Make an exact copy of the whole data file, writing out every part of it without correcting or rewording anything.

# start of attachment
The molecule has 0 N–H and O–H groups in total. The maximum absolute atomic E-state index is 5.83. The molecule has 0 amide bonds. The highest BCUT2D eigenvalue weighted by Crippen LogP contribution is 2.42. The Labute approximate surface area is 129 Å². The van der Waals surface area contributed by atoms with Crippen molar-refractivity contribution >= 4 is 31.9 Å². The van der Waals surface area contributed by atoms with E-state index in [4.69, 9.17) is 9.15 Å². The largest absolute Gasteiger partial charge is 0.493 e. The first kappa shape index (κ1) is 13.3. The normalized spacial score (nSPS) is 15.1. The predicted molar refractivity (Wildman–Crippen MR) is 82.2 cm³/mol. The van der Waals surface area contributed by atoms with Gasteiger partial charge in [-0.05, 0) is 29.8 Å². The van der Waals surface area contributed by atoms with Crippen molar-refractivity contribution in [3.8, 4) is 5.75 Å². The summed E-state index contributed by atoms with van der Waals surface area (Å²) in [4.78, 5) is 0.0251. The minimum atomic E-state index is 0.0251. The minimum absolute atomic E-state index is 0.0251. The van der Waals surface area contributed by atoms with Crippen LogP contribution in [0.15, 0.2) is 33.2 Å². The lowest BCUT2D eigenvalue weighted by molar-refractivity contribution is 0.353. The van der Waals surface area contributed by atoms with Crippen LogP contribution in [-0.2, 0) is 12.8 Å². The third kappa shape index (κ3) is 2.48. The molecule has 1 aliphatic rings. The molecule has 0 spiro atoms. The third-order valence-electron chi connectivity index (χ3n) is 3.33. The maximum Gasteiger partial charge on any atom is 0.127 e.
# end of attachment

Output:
The molecule has 0 N–H and O–H groups in total. The maximum absolute atomic E-state index is 5.83. The molecule has 0 amide bonds. The highest BCUT2D eigenvalue weighted by Crippen LogP contribution is 2.42. The Labute approximate surface area is 129 Å². The van der Waals surface area contributed by atoms with Crippen molar-refractivity contribution >= 4 is 31.9 Å². The van der Waals surface area contributed by atoms with E-state index in [4.69, 9.17) is 9.15 Å². The largest absolute Gasteiger partial charge is 0.493 e. The first kappa shape index (κ1) is 13.3. The normalized spacial score (nSPS) is 15.1. The predicted molar refractivity (Wildman–Crippen MR) is 82.2 cm³/mol. The van der Waals surface area contributed by atoms with Gasteiger partial charge in [-0.05, 0) is 29.8 Å². The van der Waals surface area contributed by atoms with Crippen molar-refractivity contribution in [3.8, 4) is 5.75 Å². The summed E-state index contributed by atoms with van der Waals surface area (Å²) in [4.78, 5) is 0.0251. The minimum atomic E-state index is 0.0251. The minimum absolute atomic E-state index is 0.0251. The van der Waals surface area contributed by atoms with Crippen LogP contribution in [0.15, 0.2) is 33.2 Å². The lowest BCUT2D eigenvalue weighted by molar-refractivity contribution is 0.353. The van der Waals surface area contributed by atoms with Crippen LogP contribution in [-0.2, 0) is 12.8 Å². The third kappa shape index (κ3) is 2.48. The molecule has 1 aliphatic rings. The molecule has 0 spiro atoms. The third-order valence-electron chi connectivity index (χ3n) is 3.33. The maximum Gasteiger partial charge on any atom is 0.127 e.